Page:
5. A Contract on Bullying
    A series of classroom activities to do with identifying and defining types of bullying, watching and discussing film clips, and working with students to create an anti-bullying contract made up of consequences brainstormed by the class.
  6. Allies: A Discussion Activity
    Strategies and ideas to help students become allies, to inspire in them the courage to stand up and speak up in the face of injustices they witness.
  7. Playing the Bully Card
    A game to build in students the skills to stand up for themselves and others in a bullying situation, and to also help them identify when it’s appropriate to tell an adult about a bully and when they can take a stand themselves.
  8. A Bullying Survey
    A lesson where students learn to reflect on social practices and group behaviour by carrying out a survey and using the results to propose ways to improve the classroom climate by taking personal responsibility to accomplish anti-bullying goals.

Are you a BY-stander? or an UP-stander?

  1. You are walking down the corridor. Two of your classmates are verbally abusing each other. What do you do?
    a. You provoke them to fight physically.
    b. You join the fight.
    c. You stop them yourself.
    d. You tell some adult to stop them.
    e. You walk past them.
  2. You see some of your classmates stealing a book from somebody’s bag. What do you do?
    a. You join in on the prank and joke about it.
    b. You steal another book from the bag.
    c. You stop them from stealing the book yourself.
    d. You tell a teacher and the owner of the bag.
    e. You don’t do anything. Why should you care? It’s not your bag.
  3. A teacher has asked a question and no one knows the answer. Finally someone tries to answer but gets it wrong. The entire class bursts into laughter. What do you do?
    a. You join in the laughter.
    b. You laugh the loudest and point at the person.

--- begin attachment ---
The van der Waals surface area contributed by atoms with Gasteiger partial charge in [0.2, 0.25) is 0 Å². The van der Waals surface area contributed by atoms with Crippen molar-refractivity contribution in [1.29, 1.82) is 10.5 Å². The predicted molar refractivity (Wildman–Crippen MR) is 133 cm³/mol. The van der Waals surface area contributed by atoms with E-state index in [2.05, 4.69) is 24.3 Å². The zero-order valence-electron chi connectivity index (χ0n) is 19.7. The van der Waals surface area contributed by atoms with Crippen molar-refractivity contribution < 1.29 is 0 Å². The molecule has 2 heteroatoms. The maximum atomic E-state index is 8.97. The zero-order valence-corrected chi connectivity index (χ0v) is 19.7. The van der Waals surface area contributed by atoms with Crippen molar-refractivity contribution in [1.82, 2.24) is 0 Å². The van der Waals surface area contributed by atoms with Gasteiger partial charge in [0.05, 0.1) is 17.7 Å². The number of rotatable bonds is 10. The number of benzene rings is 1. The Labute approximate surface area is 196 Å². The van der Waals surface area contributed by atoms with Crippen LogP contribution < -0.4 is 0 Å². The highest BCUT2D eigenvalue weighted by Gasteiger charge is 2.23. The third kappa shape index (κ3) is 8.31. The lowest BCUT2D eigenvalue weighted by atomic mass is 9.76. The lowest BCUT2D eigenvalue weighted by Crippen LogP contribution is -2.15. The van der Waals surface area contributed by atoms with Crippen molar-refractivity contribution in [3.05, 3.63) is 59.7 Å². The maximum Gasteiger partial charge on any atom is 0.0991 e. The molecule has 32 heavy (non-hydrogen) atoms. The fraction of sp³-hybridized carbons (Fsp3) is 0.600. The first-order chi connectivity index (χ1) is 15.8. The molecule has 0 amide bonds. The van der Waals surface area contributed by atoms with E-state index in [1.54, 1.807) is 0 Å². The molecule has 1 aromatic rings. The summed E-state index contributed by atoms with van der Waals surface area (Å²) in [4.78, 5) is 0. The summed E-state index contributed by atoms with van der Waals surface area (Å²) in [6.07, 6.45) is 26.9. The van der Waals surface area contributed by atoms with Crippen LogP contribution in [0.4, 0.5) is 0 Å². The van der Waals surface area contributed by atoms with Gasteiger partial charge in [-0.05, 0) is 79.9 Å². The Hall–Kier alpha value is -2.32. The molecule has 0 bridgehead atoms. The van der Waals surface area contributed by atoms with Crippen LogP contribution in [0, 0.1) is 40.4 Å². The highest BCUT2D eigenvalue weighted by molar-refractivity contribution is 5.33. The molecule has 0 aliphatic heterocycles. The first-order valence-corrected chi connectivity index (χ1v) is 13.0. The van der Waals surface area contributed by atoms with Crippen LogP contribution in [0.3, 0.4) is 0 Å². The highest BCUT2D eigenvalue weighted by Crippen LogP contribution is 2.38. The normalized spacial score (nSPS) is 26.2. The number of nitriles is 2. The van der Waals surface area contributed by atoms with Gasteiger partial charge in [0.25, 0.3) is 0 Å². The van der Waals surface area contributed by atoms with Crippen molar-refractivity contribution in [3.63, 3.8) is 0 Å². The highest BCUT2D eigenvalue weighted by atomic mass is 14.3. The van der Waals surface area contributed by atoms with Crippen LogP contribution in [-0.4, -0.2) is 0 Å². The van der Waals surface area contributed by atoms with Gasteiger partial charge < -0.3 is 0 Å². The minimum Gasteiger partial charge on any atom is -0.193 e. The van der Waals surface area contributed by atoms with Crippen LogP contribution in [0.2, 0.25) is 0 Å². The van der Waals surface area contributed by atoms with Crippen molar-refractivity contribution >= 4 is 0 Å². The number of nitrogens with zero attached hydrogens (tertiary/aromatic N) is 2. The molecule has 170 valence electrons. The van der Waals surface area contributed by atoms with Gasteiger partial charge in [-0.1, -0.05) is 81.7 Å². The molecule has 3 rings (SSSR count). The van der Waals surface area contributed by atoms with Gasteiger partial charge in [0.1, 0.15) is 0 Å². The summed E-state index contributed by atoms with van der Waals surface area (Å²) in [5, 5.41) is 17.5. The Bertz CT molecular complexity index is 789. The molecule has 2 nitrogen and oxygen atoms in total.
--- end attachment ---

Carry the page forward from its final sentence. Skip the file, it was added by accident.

c. You ask the class to be silent.
    d. You stand up for the person and say, “At least he tried!”
    e. You say out loud, “He is SO DUMB! He always does this!”
  4. A person who normally tops the tests has flunked it! People are asking him/her awkward questions. What do you do?
    a. You laugh every time someone asks the person an awkward question.
    b. You ask even more awkward questions like “Oh! You really studied hard this time, huh?”
    c. You go pat the person on his back and say “Better luck next time, dude, such stuff happens with everyone.”
    d. You ask the people who are asking awkward question “Have you seen your own report card?!?!?”
    e. You make more fun of that person behind his/her back.
  5. A classmate of yours always made fun of newcomers every year. He is repeating this again this year. What do you do?
    a. You join in and make this year more miserable for the newcomers.
    b. You not only join in but also pass the wittiest joke which is surely going to be remembered the entire year.
    c. You walk up to the person and say “Isn’t this joke way too old?”
    d. You stand up for the newcomers and say “Enough is enough, people! GROW UP!”
    e. You walk away and pretend that nothing wrong happened

Mostly A, B & E: You are more of a bully and by-stander. Why don’t you try and analyze stuff that’s happening around you in a different light? Please don’t continue being a by-stander.

Mostly C & D: You are AN UP-STANDER. Come on, pat yourself on the back, and by the way please don’t stop being an up-stander!

Questionnaire prepared by Dhvani Barot and Sawri Madkaikar, students of Std. X, at Shishuvan.

1 ICSE board plans anti-ragging squads in schools, Deepti Khera in Hindustan Times, Mumbai, September 30, 2011)

The author works at Shishuvan, Mumbai. He can be reached at